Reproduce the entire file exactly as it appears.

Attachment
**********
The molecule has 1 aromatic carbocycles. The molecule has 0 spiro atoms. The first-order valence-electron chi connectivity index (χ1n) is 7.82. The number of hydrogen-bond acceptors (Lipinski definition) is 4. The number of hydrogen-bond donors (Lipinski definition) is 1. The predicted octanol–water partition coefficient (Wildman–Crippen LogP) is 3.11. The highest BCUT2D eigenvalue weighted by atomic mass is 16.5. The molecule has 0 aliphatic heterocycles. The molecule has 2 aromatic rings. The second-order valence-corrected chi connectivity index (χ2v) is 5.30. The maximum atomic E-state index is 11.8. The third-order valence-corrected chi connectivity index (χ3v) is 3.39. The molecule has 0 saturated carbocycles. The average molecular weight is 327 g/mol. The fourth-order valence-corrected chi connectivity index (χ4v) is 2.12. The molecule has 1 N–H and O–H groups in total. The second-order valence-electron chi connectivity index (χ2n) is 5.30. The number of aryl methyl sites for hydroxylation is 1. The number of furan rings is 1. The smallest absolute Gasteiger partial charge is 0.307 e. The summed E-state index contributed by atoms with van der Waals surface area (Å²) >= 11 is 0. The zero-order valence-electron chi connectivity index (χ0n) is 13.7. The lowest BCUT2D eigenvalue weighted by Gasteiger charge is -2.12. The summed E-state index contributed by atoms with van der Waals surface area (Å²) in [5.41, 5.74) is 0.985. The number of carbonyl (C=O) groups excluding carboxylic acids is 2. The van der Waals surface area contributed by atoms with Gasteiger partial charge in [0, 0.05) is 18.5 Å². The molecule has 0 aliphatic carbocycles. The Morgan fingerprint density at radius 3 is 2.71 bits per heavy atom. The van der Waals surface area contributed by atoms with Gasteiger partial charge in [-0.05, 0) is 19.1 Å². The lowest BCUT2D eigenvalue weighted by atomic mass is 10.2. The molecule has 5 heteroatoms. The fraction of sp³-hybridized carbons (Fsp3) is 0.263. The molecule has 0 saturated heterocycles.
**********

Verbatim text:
The molecule has 1 aromatic carbocycles. The molecule has 0 spiro atoms. The first-order valence-electron chi connectivity index (χ1n) is 7.82. The number of hydrogen-bond acceptors (Lipinski definition) is 4. The number of hydrogen-bond donors (Lipinski definition) is 1. The predicted octanol–water partition coefficient (Wildman–Crippen LogP) is 3.11. The highest BCUT2D eigenvalue weighted by atomic mass is 16.5. The molecule has 0 aliphatic heterocycles. The molecule has 2 aromatic rings. The second-order valence-corrected chi connectivity index (χ2v) is 5.30. The maximum atomic E-state index is 11.8. The third-order valence-corrected chi connectivity index (χ3v) is 3.39. The molecule has 0 saturated carbocycles. The average molecular weight is 327 g/mol. The fourth-order valence-corrected chi connectivity index (χ4v) is 2.12. The molecule has 1 N–H and O–H groups in total. The second-order valence-electron chi connectivity index (χ2n) is 5.30. The number of aryl methyl sites for hydroxylation is 1. The number of furan rings is 1. The smallest absolute Gasteiger partial charge is 0.307 e. The summed E-state index contributed by atoms with van der Waals surface area (Å²) >= 11 is 0. The zero-order valence-electron chi connectivity index (χ0n) is 13.7. The lowest BCUT2D eigenvalue weighted by Gasteiger charge is -2.12. The summed E-state index contributed by atoms with van der Waals surface area (Å²) in [5.41, 5.74) is 0.985. The number of carbonyl (C=O) groups excluding carboxylic acids is 2. The van der Waals surface area contributed by atoms with Gasteiger partial charge in [0, 0.05) is 18.5 Å². The molecule has 0 aliphatic carbocycles. The Morgan fingerprint density at radius 3 is 2.71 bits per heavy atom. The van der Waals surface area contributed by atoms with Gasteiger partial charge in [-0.05, 0) is 19.1 Å². The lowest BCUT2D eigenvalue weighted by atomic mass is 10.2. The molecule has 5 heteroatoms. The fraction of sp³-hybridized carbons (Fsp3) is 0.263. The molecule has 0 saturated heterocycles.